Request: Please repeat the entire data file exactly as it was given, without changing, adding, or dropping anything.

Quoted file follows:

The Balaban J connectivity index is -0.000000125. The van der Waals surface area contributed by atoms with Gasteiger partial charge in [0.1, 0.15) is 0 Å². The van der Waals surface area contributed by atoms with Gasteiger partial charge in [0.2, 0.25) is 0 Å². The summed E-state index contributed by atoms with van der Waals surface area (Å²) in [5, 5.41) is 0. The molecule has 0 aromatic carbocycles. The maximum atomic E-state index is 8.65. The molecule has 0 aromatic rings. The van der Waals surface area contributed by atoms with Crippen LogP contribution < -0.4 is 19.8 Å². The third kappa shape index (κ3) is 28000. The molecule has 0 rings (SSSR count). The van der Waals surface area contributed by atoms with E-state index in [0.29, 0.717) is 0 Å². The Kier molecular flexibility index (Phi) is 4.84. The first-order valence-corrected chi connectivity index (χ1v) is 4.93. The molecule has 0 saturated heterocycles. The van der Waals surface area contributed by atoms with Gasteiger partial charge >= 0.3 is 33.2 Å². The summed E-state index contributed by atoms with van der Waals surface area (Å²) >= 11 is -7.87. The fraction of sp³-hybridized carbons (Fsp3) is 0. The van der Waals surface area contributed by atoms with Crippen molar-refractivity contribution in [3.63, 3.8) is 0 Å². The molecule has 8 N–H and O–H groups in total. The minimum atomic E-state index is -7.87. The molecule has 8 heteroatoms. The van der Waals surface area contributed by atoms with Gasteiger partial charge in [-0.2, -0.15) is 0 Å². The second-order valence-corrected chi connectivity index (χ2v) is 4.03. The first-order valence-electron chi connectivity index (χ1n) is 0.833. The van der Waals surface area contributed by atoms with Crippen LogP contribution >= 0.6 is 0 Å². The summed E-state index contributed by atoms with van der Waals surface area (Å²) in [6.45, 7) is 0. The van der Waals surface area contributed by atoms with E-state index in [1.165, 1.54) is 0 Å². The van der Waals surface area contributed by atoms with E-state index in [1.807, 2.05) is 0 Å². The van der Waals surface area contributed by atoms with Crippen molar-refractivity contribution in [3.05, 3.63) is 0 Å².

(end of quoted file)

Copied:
The Balaban J connectivity index is -0.000000125. The van der Waals surface area contributed by atoms with Gasteiger partial charge in [0.1, 0.15) is 0 Å². The van der Waals surface area contributed by atoms with Gasteiger partial charge in [0.2, 0.25) is 0 Å². The summed E-state index contributed by atoms with van der Waals surface area (Å²) in [5, 5.41) is 0. The molecule has 0 aromatic carbocycles. The maximum atomic E-state index is 8.65. The molecule has 0 aromatic rings. The van der Waals surface area contributed by atoms with Crippen LogP contribution < -0.4 is 19.8 Å². The third kappa shape index (κ3) is 28000. The molecule has 0 rings (SSSR count). The van der Waals surface area contributed by atoms with E-state index in [0.29, 0.717) is 0 Å². The Kier molecular flexibility index (Phi) is 4.84. The first-order valence-corrected chi connectivity index (χ1v) is 4.93. The molecule has 0 saturated heterocycles. The van der Waals surface area contributed by atoms with Gasteiger partial charge >= 0.3 is 33.2 Å². The summed E-state index contributed by atoms with van der Waals surface area (Å²) >= 11 is -7.87. The fraction of sp³-hybridized carbons (Fsp3) is 0. The van der Waals surface area contributed by atoms with Crippen molar-refractivity contribution in [3.63, 3.8) is 0 Å². The molecule has 8 N–H and O–H groups in total. The minimum atomic E-state index is -7.87. The molecule has 8 heteroatoms. The van der Waals surface area contributed by atoms with Gasteiger partial charge in [-0.2, -0.15) is 0 Å². The second-order valence-corrected chi connectivity index (χ2v) is 4.03. The first-order valence-electron chi connectivity index (χ1n) is 0.833. The van der Waals surface area contributed by atoms with Crippen LogP contribution >= 0.6 is 0 Å². The summed E-state index contributed by atoms with van der Waals surface area (Å²) in [6.45, 7) is 0. The van der Waals surface area contributed by atoms with E-state index in [1.165, 1.54) is 0 Å². The van der Waals surface area contributed by atoms with E-state index in [1.807, 2.05) is 0 Å². The van der Waals surface area contributed by atoms with Crippen molar-refractivity contribution in [3.05, 3.63) is 0 Å².